Fig. 3. Morphological characterizations and polymer identities for microplastic particles found in each lake for subsurface water samples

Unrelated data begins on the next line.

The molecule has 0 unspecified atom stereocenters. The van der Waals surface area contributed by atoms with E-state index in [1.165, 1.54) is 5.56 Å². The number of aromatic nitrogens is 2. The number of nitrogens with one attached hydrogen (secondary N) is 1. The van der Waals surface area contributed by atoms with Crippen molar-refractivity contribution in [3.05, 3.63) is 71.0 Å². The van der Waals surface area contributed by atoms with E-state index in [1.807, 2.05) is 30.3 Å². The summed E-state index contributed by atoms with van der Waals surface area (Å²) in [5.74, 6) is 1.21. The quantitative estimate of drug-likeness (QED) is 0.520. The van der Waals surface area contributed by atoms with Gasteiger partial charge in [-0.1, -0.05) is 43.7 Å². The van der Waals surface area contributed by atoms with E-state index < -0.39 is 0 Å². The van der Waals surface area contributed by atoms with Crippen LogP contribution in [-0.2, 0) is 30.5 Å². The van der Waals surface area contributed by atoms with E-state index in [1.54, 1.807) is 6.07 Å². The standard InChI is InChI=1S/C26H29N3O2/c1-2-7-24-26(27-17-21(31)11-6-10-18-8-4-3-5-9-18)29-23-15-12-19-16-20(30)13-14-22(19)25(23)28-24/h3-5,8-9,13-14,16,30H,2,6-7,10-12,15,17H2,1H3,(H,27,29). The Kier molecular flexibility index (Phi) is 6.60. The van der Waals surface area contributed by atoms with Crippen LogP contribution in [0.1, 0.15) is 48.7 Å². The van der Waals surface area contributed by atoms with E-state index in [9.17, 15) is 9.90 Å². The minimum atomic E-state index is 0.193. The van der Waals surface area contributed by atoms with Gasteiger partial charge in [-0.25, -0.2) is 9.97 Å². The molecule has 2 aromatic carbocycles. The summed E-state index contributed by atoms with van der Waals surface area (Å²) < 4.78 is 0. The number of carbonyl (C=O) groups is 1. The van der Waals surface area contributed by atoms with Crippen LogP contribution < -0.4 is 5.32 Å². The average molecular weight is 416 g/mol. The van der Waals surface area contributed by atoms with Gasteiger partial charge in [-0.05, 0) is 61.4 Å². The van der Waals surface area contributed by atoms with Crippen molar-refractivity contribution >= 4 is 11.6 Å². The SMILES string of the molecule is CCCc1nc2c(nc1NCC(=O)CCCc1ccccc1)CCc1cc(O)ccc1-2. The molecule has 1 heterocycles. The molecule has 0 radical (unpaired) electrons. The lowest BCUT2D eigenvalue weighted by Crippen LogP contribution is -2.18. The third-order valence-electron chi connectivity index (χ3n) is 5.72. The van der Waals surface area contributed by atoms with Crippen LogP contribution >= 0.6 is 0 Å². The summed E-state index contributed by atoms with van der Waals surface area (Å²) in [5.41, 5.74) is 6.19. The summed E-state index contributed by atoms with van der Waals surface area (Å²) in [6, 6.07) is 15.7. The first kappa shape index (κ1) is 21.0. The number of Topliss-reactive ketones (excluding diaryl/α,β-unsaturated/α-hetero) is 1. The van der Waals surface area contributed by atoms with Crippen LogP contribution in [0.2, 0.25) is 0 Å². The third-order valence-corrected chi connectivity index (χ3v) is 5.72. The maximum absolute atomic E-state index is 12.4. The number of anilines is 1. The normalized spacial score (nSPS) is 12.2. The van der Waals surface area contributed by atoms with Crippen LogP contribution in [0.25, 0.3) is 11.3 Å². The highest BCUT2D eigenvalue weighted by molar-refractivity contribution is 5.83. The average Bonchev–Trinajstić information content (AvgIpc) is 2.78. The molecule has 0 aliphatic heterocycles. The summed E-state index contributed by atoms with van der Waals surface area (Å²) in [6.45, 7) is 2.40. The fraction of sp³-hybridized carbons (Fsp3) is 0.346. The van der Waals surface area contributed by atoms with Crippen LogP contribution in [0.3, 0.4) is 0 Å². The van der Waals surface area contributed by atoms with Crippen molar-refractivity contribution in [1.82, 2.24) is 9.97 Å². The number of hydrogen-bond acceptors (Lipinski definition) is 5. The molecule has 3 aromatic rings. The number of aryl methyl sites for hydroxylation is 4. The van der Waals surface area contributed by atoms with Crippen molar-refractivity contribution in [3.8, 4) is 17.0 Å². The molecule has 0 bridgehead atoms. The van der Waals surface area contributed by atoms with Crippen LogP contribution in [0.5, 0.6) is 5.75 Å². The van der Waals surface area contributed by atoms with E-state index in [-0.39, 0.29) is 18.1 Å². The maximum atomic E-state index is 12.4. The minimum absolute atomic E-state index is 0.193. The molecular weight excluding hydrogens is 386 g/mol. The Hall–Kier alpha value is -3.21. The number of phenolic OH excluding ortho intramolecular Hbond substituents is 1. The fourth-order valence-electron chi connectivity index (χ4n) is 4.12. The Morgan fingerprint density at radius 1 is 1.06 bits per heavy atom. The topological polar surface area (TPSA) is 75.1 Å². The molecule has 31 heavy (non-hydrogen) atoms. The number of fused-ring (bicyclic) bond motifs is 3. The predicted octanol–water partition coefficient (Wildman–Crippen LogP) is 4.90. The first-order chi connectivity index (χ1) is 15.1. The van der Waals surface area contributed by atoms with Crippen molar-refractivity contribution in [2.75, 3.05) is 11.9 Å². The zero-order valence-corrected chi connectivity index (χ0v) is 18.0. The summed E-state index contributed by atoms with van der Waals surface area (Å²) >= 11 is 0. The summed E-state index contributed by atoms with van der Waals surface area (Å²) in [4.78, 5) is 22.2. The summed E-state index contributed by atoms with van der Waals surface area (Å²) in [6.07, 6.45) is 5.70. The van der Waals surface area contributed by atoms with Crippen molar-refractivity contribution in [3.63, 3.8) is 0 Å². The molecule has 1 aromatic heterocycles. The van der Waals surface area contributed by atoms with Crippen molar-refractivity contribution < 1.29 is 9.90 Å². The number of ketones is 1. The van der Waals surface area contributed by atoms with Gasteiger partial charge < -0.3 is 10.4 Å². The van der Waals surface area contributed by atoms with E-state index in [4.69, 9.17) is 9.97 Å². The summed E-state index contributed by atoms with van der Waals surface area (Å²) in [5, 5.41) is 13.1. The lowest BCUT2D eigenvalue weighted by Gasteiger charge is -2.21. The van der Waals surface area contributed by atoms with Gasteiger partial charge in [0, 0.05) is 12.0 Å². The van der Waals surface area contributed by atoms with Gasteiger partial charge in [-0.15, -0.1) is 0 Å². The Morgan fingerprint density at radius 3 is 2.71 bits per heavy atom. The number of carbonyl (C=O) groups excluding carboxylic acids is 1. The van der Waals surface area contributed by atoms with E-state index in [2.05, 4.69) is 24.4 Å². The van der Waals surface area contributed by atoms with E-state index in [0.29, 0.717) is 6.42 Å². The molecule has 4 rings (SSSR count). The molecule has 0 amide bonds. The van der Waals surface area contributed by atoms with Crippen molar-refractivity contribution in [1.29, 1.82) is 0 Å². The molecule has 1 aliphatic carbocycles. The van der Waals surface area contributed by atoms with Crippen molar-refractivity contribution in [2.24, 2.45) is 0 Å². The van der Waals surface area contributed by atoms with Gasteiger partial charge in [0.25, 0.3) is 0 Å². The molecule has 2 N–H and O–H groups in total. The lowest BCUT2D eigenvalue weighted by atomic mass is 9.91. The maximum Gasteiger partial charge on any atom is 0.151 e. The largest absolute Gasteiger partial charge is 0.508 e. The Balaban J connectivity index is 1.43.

Microplastics are a global contaminant of concern, but we have little information on the characteristics and bioavailability of these pollutants in western Canadian lakes. Here, we quantify and characterize microplastics in subsurface water and zooplankton from eight lakes in BC, Canada. By sampling water and zooplankton, we provide insight into the fraction of microplastics entering the food web. We found 0.607 ± 0.153 microplastics per litre in subsurface water, 0.01 ± 0.011 microplastics per copepod, and 0.02 ± 0.014 microplastics per Daphnia. Microplastic pollution was similar in all lakes sampled and showed no relationship with local population density. Fibers were the dominant morphology observed in all lakes, and Raman spectroscopy identified polyester as the dominant polymer found both in lakes and within zooplankton. Zooplankton generally ingested microplastics that were shorter than their body length and that fell on the smaller end of the range of available microplastics. The prominence of polyester fibers and PET films and fragments suggests that the likely sources of microplastics to these lakes are recreational activities and atmospheric deposition.